Previous posts in this series looking at Friction: How Radicalization Happens to Them and Us by Clark McCauley and Sophia Moskalenko:
Starting at the Top: Rejecting Violence
Adrian Mikhailov was a talented Russian orphan who wanted more than anything else to use his skills to help lift impoverished peasants out of their miserable existence.
It was in boarding school, in the library attic, where his vision of a “new Russia” was inspired by writers like Chernyshevsky (author of What Is To Be Done?) and Dobrolubov. A scholarship enabled him to move to the University of Moscow where he mixed with like minded idealistic students. Their strategic vision (inspired by writings like What Is To Be Done? ) was to go to the peasants, live among them, become one of them, discuss their conditions with them and raise their awareness to understand how political action could lead to a better life. Adrian’s small commune started their own farm to work among “the people”.
Place: USA – Syria – Canada – Egypt – Somalia
Omar Hammami was baptized a Christian in his home state of Alabama. His mother was a Christian but Omar fell in love with the culture and people of Syria when he visited his father’s family in 1999 and soon afterwards became a Muslim. Though at first he had defended Osama bin Laden as a freedom fighter 9/11 prompted him to study his religion more seriously and he took a strong turn against politics. He turned to a Salafist interpretation of the Muslim religion that rejected involvement in politics totally. He condemned the killing of innocents and believed political interests only compromised the true values of Islam. Jihad, for Omar, was entirely a personal spiritual struggle.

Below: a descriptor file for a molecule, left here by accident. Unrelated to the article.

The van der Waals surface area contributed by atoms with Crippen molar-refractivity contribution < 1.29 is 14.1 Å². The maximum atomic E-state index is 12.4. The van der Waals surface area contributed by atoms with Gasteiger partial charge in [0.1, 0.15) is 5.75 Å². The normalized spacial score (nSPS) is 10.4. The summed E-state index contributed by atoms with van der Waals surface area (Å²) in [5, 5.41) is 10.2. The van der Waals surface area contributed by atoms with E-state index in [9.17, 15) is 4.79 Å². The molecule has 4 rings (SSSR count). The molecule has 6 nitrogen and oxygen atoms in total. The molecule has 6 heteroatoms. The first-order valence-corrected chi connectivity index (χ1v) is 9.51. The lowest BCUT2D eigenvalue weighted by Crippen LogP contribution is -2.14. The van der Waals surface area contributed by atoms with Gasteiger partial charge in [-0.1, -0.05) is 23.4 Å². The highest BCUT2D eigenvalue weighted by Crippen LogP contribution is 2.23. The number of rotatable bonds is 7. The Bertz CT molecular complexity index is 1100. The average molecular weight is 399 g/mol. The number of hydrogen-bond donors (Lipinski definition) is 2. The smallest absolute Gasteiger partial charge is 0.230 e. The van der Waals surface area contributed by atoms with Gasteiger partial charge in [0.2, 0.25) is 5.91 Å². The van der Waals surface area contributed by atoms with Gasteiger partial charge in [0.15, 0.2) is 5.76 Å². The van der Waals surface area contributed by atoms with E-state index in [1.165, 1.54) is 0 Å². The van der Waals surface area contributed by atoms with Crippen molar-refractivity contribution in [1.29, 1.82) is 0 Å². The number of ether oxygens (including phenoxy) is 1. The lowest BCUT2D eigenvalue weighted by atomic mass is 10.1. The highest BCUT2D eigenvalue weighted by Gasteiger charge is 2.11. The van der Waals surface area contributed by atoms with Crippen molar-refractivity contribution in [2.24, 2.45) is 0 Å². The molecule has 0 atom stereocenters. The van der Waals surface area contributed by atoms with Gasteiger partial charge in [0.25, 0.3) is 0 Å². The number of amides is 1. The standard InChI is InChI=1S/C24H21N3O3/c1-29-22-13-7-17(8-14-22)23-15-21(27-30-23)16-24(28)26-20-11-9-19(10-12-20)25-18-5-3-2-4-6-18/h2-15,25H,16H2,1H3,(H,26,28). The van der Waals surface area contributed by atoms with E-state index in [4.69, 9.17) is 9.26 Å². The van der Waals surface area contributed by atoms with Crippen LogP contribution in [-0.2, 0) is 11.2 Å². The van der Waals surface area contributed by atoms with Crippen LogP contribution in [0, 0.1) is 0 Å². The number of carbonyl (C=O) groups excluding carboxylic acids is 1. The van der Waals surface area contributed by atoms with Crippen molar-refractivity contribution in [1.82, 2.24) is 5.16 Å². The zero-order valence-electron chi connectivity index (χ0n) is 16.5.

Such were the positions from which Adrian and Omar began their respective slides into terrorism.
They both were opposed to violence, especially the murder of innocents, but both eventually found themselves in the thick of terrorist actions.